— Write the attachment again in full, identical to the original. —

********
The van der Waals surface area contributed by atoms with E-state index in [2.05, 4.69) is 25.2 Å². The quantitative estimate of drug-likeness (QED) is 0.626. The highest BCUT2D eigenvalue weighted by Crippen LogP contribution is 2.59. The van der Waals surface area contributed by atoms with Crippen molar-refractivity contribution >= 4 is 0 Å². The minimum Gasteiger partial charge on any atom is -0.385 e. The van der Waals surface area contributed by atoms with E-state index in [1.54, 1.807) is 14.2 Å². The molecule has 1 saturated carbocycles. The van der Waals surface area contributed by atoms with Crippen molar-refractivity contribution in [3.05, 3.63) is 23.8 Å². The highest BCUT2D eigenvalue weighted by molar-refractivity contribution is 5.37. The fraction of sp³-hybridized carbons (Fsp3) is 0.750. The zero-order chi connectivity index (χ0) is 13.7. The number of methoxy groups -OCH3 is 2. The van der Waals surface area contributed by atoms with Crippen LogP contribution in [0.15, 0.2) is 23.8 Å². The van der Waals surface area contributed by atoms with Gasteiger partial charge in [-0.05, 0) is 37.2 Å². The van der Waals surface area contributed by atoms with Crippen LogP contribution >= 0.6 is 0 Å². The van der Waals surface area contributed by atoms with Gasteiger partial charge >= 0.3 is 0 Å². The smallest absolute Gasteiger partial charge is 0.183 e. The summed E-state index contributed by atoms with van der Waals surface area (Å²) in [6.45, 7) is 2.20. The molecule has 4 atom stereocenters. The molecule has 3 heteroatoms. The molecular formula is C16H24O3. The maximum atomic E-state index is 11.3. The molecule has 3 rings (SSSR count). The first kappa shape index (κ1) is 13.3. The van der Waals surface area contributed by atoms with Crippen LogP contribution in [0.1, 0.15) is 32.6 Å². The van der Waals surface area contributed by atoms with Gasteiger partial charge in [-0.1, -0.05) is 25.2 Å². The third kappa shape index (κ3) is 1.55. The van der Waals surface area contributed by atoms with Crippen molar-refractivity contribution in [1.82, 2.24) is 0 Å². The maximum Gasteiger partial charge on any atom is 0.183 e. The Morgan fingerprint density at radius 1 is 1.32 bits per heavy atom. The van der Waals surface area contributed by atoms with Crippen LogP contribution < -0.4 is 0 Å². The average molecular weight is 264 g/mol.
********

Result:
The van der Waals surface area contributed by atoms with E-state index in [2.05, 4.69) is 25.2 Å². The quantitative estimate of drug-likeness (QED) is 0.626. The highest BCUT2D eigenvalue weighted by Crippen LogP contribution is 2.59. The van der Waals surface area contributed by atoms with Crippen molar-refractivity contribution >= 4 is 0 Å². The minimum Gasteiger partial charge on any atom is -0.385 e. The van der Waals surface area contributed by atoms with E-state index in [1.54, 1.807) is 14.2 Å². The molecule has 1 saturated carbocycles. The van der Waals surface area contributed by atoms with Crippen molar-refractivity contribution in [3.05, 3.63) is 23.8 Å². The highest BCUT2D eigenvalue weighted by molar-refractivity contribution is 5.37. The fraction of sp³-hybridized carbons (Fsp3) is 0.750. The zero-order chi connectivity index (χ0) is 13.7. The number of methoxy groups -OCH3 is 2. The van der Waals surface area contributed by atoms with Crippen LogP contribution in [0.15, 0.2) is 23.8 Å². The van der Waals surface area contributed by atoms with Gasteiger partial charge in [-0.05, 0) is 37.2 Å². The van der Waals surface area contributed by atoms with Crippen LogP contribution >= 0.6 is 0 Å². The van der Waals surface area contributed by atoms with Gasteiger partial charge >= 0.3 is 0 Å². The smallest absolute Gasteiger partial charge is 0.183 e. The summed E-state index contributed by atoms with van der Waals surface area (Å²) in [6.45, 7) is 2.20. The molecule has 4 atom stereocenters. The molecule has 3 heteroatoms. The molecular formula is C16H24O3. The maximum atomic E-state index is 11.3. The molecule has 3 rings (SSSR count). The first kappa shape index (κ1) is 13.3. The van der Waals surface area contributed by atoms with Crippen LogP contribution in [0.1, 0.15) is 32.6 Å². The van der Waals surface area contributed by atoms with Gasteiger partial charge in [-0.1, -0.05) is 25.2 Å². The third kappa shape index (κ3) is 1.55. The van der Waals surface area contributed by atoms with Crippen molar-refractivity contribution in [1.82, 2.24) is 0 Å². The maximum Gasteiger partial charge on any atom is 0.183 e. The Morgan fingerprint density at radius 1 is 1.32 bits per heavy atom. The van der Waals surface area contributed by atoms with Crippen LogP contribution < -0.4 is 0 Å². The average molecular weight is 264 g/mol.